A Travellerspoint blog

Peru (Part 1)

all seasons in one day

Hola from the country of multicolored corn and 55 varieties, the true home of the potato with up to 3000 varieties, disputed home of Pisco Sour (and has somewhere called Pisco) and where the rubbish trucks play monotone classic music on their rounds.

So with a quick border crossing we ended up in the bus station of the uninspiring town of Tacna but only for a couple of hours as our next destination was Arequipa. A city famed for it's huge Santa Catalina convent (which is like a citadelle within a city) and it's nearby Colca Canyon. Anyway before we could get on the bus we had a few hours to kill and ended up filling our stomachs with some delicious chicharrones which came with a spicy sauce, yey at last some food with a bit of a kick! Our first experience of a Peruvian bus was a mixed one. To begin with everyone was filmed with a camcorder getting on to the bus for security, the seats were fairly comfortable BUT the journey ended up taking 13 hours instead of 7!!!!!!! This was mainly down to two separate road blockages due to heavy rain which meant gravel, debris and torrents of water stopped traffic. Both times eventually the road was cleared thanks to some handy jcb's and we turned up in Arequipa at 3am instead of 7pm, a journey we'd rather forget. We managed to get in to our hostel thanks to the persistent ringing of the bell and shouting from our taxi driver and crashed as soon as we could!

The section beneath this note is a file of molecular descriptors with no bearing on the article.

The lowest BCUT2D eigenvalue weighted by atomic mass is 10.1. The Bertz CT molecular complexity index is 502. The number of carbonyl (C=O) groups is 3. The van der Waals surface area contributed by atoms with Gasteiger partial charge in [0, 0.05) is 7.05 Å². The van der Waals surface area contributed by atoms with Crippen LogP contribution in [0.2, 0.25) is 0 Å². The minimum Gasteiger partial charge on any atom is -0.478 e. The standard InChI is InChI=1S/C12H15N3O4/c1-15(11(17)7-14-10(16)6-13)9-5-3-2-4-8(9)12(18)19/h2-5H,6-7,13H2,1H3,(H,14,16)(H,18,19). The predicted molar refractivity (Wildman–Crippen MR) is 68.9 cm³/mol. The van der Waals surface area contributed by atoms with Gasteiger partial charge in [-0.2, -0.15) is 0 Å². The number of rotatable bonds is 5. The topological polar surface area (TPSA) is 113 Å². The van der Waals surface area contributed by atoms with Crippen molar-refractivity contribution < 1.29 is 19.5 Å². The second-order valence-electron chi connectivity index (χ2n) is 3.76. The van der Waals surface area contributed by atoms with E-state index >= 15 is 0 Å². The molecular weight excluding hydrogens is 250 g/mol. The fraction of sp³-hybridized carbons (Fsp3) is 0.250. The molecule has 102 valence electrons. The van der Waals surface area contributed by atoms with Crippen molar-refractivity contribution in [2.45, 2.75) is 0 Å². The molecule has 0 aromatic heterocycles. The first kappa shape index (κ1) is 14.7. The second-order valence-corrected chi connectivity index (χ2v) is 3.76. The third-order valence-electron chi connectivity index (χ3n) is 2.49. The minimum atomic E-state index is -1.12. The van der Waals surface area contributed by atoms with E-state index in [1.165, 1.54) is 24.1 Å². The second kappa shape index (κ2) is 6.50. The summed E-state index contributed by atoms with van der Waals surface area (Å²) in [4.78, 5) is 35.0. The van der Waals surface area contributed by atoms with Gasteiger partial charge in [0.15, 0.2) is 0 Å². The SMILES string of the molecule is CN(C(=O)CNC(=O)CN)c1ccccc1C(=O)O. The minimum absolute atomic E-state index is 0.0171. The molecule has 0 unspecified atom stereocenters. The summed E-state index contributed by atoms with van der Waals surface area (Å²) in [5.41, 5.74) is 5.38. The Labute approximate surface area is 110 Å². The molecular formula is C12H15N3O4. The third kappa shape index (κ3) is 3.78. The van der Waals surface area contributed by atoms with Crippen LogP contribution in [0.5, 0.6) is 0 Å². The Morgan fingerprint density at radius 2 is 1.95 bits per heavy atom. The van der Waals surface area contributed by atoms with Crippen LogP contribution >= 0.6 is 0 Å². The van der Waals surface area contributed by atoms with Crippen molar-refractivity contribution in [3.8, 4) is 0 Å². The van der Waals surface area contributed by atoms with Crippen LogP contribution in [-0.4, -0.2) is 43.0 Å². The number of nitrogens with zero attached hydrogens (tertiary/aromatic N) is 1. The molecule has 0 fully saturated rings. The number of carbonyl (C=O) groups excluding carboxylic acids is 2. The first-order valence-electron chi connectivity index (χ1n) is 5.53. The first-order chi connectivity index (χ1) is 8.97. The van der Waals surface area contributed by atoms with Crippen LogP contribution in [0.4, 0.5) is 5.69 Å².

After a much needed lie in we wandered into the streets of Arequipa which is awash with impressive white stone colonial era buildings and of course a huge plaza flanked by a huge cathedral. We wandered around the town sampling the variety of food (huge in comparison to Chile & Argentina) and stopped for some coffee boosts now and again. We had decided that we would like to do a hike in the Colca Canyon so we had to spend some time scouting around the various adventure companies, always a pleasure listening to the sales pitches which start to sound the same after a while. We ended up deciding to go with Peru Schweiz Explorer which was recommended by our hostel and we were set to do the 2day 1night canyon trek, sorted. The next day we went to explore the convent in the morning because as it was still rainy season you could have glorious sunshine in the morning but the heavens could open in the afternoon. We got ourselves an english speaking guide and off we set around the huge nun house, part of which is still in use by the nuns today but a more modern building and far fewer numbers of the religious ladies. Apparently families would like to send their first born daughter to the convent so the majority of those there were from wealthy families and it took them 4 years to become a fully fledged nun. Lots of the nuns had their own houses and room for a maid aswell. By the sounds of things life for the nuns was not entirely one of hard worship and study but throw in some visitors and a few parties and your closer to reality. The powers that be in the homeland of Spain caught wind of this and sent over a more serious leader to straighten out the convent and the nuns, fun's over ladies! From that point the convent remained closed to public eyes until it was forced to open to the public in 1970. Also we learnt that one of the head nuns Ana de los angeles was one miracle away from stainthood, according to the catholic church you must conduct 3 miracles. To top off our religious adventures of the day we went into the massive Cathedral and set eyes on their prize possession the organ donated from Europe which got dented on the way and is now out of tune..... but it's still the biggest in South America. We managed to try some traditional Peruvian dishes which were amazing, definitely try the recoto relleneo (stuffed spicy red pepper).